At some point, however, Ms. Roberts decided to introduce a magical element, something that literally came out of the blue with little or no explanation other than it was a by-product of the pandemic: people start to exhibit peculiar abilities – like lighting fires or flying – and those few who already possessed some, discover that these abilities are enhanced and growing every day.  It was somehow jarring, I’ll admit it, because in my opinion this element had little or no place in the description of the end of the world as we know it, but I decided to take it in stride and see how it would develop.   Sadly, it failed to integrate with the rest of the narrative, in my opinion, in great measure because I kept seeing it as a mashup of incompatible themes: as a civilization literally falls, the appearance of ladies riding unicorns or Tinkerbell-like pixies (I kid you not…) takes away the drama from the depicted events and becomes dangerously close to ludicrous, and just as unbelievable as character Lana, who “graduates” from lighting candles with her mind to shifting heavy objects (like a moving bridge) with no explanation whatsoever for this amazing escalation.

This alone should not have been enough to stop me from forging on, particularly because the few ominous mentions of immune people being rounded up and disappearing from the face of the Earth – probably being experimented on in search of a cure – added a new, scary facet to the overall drama, as did the mounting violence that always comes when social infrastructures weaken or cease to exist.  Still, problems kept piling up: for example, in this novel people seem to be divided into two groups, the ‘good guys’, who are unfailingly, immutably good; and the bad ones, who are irredeemably evil.  There is no space for gray areas, for people wavering between the brutal needs for survival and the tenets of humanity, and this robs characters of believability, transforming them into cardboard cutouts instead of the flesh-and-blood people I always want to care for (or even hate, why not?) in a book.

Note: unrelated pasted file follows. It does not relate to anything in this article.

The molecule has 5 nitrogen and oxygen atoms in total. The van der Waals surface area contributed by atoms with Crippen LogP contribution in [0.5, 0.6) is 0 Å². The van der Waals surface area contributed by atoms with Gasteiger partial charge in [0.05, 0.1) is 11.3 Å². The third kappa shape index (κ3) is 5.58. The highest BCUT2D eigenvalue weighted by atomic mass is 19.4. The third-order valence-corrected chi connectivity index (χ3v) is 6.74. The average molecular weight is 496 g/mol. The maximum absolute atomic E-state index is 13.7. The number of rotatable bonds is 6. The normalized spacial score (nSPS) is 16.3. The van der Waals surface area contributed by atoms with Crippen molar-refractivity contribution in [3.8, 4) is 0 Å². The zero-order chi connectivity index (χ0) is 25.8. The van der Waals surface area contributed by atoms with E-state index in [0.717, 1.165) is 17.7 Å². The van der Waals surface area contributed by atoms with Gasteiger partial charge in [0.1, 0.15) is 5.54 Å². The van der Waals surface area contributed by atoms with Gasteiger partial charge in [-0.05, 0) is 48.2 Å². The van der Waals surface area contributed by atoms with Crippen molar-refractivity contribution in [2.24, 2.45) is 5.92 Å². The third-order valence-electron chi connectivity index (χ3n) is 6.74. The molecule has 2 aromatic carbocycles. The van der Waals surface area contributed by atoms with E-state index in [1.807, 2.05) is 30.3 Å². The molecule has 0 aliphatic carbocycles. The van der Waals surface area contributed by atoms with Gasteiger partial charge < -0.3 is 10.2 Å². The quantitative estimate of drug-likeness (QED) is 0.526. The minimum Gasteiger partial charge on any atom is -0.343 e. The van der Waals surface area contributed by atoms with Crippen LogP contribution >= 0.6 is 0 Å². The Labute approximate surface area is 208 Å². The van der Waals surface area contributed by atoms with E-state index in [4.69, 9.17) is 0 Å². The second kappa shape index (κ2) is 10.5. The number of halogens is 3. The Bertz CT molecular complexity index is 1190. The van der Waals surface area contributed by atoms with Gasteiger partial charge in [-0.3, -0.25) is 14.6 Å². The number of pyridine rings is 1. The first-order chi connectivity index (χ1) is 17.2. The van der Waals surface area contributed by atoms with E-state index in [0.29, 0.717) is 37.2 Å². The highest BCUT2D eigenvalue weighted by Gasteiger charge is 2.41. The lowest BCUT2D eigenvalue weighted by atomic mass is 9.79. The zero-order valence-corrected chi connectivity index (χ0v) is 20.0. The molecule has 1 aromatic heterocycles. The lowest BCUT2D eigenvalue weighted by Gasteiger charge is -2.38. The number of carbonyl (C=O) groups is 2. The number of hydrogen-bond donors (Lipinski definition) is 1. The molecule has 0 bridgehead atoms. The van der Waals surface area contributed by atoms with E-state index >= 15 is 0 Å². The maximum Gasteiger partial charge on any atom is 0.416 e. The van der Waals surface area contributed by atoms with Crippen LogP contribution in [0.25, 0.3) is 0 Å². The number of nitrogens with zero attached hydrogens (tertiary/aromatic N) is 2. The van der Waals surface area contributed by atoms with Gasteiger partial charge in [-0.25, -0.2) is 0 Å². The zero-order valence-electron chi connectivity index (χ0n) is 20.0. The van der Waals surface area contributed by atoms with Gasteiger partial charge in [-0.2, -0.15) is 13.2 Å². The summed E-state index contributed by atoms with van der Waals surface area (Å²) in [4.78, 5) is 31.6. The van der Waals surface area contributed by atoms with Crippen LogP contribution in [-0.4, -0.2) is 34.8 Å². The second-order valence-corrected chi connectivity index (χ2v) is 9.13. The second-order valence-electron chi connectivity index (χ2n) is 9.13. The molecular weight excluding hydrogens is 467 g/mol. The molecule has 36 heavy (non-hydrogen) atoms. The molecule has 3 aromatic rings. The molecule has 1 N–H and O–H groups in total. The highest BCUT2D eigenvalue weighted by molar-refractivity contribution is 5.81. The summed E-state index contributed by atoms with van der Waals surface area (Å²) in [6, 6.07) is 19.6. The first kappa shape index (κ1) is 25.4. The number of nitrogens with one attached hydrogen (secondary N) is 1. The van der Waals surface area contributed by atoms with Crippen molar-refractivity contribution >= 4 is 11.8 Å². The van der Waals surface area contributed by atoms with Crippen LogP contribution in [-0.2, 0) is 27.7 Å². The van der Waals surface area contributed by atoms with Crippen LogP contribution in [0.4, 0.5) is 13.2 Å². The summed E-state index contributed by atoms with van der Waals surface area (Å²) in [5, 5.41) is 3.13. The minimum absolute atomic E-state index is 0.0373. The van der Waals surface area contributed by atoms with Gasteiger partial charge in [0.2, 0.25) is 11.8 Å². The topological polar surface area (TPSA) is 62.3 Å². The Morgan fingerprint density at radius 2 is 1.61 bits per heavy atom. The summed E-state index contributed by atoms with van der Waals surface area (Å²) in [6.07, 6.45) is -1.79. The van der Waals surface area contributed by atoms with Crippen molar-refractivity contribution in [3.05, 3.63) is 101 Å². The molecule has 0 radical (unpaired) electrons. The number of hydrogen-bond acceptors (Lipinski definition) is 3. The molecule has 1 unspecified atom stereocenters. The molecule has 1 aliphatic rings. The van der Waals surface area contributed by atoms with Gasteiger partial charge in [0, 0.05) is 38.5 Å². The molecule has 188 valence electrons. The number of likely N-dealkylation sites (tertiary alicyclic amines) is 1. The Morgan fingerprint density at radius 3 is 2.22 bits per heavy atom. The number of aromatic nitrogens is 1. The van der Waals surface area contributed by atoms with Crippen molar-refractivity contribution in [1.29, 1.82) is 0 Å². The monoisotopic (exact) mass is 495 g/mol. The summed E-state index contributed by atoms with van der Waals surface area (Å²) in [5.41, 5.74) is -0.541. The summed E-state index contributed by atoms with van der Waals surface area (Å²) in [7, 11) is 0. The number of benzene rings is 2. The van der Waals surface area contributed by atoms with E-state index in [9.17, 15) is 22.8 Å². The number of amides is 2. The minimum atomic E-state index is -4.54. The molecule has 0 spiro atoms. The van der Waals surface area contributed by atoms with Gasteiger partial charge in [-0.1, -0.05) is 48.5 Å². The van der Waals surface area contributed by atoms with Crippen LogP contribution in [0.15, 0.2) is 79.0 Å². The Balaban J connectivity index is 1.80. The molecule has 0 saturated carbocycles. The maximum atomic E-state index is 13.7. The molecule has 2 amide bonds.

And again, some behavioral choices don’t add up when compared with the seriousness of the situation, so that they strike a jarring note I was unable to ignore. Some examples? Lovers Lana and Max are preparing to leave New York city, before it becomes to late for that, and they gather some necessary items for the road: when going out to procure a couple of backpacks, Max comes back with an appropriate camouflage-colored one for himself, and a pink-hued one for Lana, as a cute gesture – because of course if one wants to avoid calling attention to themselves, pink is the perfect choice, and you need to be cute when the end of the world draws near!  Or take the example of journalist Arlys and her intern Fred (i.e. Miss “Hey, I’m a pixie! Cool!”) who are leaving as well, knowing they might be hunted down for a number of reason I won’t list here: as they grab what supplies they can, Fred adds makeup items to their stores, as if unwilling to face the end of the world without looking at their best. Seriously?

Add to that a few obvious plot devices, or some dialogues that are at times quite cringe-worthy and you have the perfect recipe for a huge disappointment: I had tried very hard not to compare Year One to my favorite novels on this subject, Stephen King’s The Stand and Robert McCammon’s Swan Song, but at some point it was impossible not to, and this novel came up quite short of the mark, so I gave up the struggle at around 50% of the road.

 

My Rating: